Neuropsychological characteristics as predictors of SSRI treatment response in depressed subjects
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Studies suggest that neuropsychological measures may provide prognostic information regarding SSRI treatment response, yet it is unclear which specific cognitive domains are the most effectual predictors. The aim of this study was to characterize the cognitive profile associated with SSRI nonresponse using a comprehensive set of neuropsychological tests. Participants (N = 32) met criteria for current major depressive episode. Assessment followed pre-treatment medication washout. Clinical response was measured after 3-month open-label SSRI treatment. Groups did not differ by demographic characteristics, intelligence or depression severity. Responders outperformed nonresponders across all cognitive domains, with the largest differences observed in executive, language and working memory functions. Results indicate poorer global cognitive functioning is predictive of treatment nonresponse. Deficits were most pronounced in tests demanding greater mental search and manipulation rather than speeded motor output. Cognitive slowing may mediate the working memory and executive function deficits found in nonresponders. These findings can inform exploration for pharmacogenetic endophenotypes.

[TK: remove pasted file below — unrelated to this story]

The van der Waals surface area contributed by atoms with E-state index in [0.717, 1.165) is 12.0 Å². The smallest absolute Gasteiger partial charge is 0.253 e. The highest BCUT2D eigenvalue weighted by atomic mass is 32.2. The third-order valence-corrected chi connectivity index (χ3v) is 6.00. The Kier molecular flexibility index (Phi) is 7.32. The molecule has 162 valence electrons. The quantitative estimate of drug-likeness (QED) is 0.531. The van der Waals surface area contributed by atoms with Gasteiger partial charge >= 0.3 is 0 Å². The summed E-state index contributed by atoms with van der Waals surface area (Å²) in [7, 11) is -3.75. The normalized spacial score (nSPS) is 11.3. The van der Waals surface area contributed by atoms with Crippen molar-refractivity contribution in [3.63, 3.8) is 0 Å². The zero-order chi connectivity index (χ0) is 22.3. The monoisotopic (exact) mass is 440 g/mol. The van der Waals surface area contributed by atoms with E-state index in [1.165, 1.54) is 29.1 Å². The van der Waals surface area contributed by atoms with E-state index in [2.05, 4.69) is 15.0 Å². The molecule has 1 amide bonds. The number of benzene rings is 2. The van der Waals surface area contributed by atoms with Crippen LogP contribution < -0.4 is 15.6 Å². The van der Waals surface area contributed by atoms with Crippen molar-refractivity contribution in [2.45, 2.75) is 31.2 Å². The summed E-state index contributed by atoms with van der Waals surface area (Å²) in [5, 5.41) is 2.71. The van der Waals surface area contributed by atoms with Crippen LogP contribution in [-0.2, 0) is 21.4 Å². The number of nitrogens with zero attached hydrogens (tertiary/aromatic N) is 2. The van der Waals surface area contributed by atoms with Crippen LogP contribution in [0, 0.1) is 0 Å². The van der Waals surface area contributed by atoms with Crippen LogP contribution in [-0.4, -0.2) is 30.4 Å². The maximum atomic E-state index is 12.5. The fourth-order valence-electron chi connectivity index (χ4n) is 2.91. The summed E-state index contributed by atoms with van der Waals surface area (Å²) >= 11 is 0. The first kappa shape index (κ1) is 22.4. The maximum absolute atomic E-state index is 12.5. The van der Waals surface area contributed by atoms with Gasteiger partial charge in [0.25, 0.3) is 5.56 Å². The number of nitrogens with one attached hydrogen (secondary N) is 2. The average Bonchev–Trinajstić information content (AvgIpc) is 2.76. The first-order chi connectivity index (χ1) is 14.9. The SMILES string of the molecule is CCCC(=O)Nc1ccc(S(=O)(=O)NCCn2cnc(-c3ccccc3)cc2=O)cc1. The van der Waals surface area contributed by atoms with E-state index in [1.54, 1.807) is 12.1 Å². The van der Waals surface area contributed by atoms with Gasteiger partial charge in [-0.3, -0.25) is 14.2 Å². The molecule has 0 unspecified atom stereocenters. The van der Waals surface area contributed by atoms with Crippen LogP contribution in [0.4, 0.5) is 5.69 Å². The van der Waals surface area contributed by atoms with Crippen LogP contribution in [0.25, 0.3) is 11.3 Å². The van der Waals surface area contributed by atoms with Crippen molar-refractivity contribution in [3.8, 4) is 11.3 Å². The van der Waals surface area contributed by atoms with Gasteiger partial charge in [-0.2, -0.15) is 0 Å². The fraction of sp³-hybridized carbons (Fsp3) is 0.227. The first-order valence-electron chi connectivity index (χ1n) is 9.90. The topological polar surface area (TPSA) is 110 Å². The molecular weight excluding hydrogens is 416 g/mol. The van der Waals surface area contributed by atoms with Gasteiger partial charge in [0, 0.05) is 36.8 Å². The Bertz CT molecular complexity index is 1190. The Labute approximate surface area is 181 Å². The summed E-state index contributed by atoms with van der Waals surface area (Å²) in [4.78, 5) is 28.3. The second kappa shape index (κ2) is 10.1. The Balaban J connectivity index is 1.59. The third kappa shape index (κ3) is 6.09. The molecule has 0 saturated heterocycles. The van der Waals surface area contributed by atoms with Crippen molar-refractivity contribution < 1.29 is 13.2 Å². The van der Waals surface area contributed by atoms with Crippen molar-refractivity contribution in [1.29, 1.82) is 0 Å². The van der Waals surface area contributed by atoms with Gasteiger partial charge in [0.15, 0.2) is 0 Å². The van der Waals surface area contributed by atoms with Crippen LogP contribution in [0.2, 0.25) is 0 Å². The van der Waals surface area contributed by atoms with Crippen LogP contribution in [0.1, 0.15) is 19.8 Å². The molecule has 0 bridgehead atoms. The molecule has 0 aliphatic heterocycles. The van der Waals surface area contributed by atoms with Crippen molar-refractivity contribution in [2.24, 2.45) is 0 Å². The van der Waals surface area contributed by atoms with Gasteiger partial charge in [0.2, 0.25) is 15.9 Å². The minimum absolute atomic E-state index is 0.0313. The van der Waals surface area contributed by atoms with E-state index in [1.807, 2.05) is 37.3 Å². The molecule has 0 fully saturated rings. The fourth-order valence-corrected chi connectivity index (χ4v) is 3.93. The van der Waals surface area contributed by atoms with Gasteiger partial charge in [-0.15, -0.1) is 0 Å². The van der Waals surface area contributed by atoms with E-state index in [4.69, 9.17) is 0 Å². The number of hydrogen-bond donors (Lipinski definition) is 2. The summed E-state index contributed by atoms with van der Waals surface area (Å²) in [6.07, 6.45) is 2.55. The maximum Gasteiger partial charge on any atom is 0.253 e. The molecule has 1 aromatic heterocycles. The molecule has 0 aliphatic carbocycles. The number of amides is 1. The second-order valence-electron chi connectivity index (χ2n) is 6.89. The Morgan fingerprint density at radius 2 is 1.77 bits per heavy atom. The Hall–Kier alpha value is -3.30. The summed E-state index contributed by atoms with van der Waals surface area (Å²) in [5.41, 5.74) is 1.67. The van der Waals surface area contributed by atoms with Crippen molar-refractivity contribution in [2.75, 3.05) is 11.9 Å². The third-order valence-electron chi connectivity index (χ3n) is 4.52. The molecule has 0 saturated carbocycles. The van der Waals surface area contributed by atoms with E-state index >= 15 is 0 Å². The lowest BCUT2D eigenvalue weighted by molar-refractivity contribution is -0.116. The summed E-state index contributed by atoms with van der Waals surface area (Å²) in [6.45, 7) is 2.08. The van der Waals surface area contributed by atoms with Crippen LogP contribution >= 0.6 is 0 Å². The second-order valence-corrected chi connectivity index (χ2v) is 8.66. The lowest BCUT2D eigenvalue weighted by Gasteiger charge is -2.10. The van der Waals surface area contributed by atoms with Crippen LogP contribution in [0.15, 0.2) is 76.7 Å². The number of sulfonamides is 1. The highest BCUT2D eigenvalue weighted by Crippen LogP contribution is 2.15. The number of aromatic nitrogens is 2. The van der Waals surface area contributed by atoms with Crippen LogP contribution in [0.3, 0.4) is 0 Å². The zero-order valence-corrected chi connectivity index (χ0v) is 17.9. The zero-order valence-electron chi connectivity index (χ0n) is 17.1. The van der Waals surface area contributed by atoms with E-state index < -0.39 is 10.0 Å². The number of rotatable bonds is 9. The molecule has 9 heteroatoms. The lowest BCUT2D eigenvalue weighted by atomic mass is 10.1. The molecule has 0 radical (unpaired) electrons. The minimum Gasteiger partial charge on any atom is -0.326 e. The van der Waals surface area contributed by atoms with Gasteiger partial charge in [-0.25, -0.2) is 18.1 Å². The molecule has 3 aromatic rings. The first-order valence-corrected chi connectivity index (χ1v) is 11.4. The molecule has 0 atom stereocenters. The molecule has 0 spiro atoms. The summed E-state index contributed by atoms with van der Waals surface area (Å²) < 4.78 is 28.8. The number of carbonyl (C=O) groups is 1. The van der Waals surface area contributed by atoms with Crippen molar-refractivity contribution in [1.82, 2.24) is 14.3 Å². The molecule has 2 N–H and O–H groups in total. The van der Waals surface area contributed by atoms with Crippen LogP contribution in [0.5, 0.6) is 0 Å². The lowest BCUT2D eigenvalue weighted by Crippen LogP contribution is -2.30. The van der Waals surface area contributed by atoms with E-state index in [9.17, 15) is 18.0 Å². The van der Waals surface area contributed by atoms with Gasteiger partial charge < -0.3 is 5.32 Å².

KeywordsNeuropsychology Depression SSRI Response
This research project was supported by National Institute of Mental Health grants MH-062155 and MH-062185, as well as awards from NARSAD and the American Foundation for Suicide Prevention to Dr. Keilp, and an award from the American Foundation for Suicide Prevention to Dr. Gorlyn. The authors thank Micky Gerchak for editing the manuscript.
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